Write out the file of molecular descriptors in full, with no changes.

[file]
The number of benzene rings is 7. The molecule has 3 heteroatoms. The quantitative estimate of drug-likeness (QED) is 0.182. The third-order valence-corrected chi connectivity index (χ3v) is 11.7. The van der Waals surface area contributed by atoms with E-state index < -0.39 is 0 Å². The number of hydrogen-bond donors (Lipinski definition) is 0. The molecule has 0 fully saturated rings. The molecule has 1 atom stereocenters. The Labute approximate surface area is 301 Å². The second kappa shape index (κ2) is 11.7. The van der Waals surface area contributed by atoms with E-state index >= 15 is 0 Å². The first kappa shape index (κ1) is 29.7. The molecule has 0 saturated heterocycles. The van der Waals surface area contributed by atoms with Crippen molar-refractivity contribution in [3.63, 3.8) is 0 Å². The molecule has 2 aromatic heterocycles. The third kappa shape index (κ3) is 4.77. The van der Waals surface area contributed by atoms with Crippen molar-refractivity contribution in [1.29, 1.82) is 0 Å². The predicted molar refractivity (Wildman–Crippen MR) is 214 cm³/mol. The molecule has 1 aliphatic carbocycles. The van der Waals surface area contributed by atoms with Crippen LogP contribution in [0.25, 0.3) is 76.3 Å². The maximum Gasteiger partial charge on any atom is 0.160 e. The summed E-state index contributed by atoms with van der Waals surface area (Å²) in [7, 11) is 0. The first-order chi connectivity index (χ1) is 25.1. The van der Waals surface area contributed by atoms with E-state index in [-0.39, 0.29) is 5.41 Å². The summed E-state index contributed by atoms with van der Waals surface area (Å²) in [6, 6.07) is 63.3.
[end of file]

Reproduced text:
The number of benzene rings is 7. The molecule has 3 heteroatoms. The quantitative estimate of drug-likeness (QED) is 0.182. The third-order valence-corrected chi connectivity index (χ3v) is 11.7. The van der Waals surface area contributed by atoms with E-state index < -0.39 is 0 Å². The number of hydrogen-bond donors (Lipinski definition) is 0. The molecule has 0 fully saturated rings. The molecule has 1 atom stereocenters. The Labute approximate surface area is 301 Å². The second kappa shape index (κ2) is 11.7. The van der Waals surface area contributed by atoms with E-state index >= 15 is 0 Å². The first kappa shape index (κ1) is 29.7. The molecule has 0 saturated heterocycles. The van der Waals surface area contributed by atoms with Crippen molar-refractivity contribution in [3.63, 3.8) is 0 Å². The molecule has 2 aromatic heterocycles. The third kappa shape index (κ3) is 4.77. The van der Waals surface area contributed by atoms with Crippen molar-refractivity contribution in [1.29, 1.82) is 0 Å². The predicted molar refractivity (Wildman–Crippen MR) is 214 cm³/mol. The molecule has 1 aliphatic carbocycles. The van der Waals surface area contributed by atoms with Crippen LogP contribution in [0.25, 0.3) is 76.3 Å². The maximum Gasteiger partial charge on any atom is 0.160 e. The summed E-state index contributed by atoms with van der Waals surface area (Å²) in [7, 11) is 0. The first-order chi connectivity index (χ1) is 25.1. The van der Waals surface area contributed by atoms with E-state index in [-0.39, 0.29) is 5.41 Å². The summed E-state index contributed by atoms with van der Waals surface area (Å²) in [6, 6.07) is 63.3.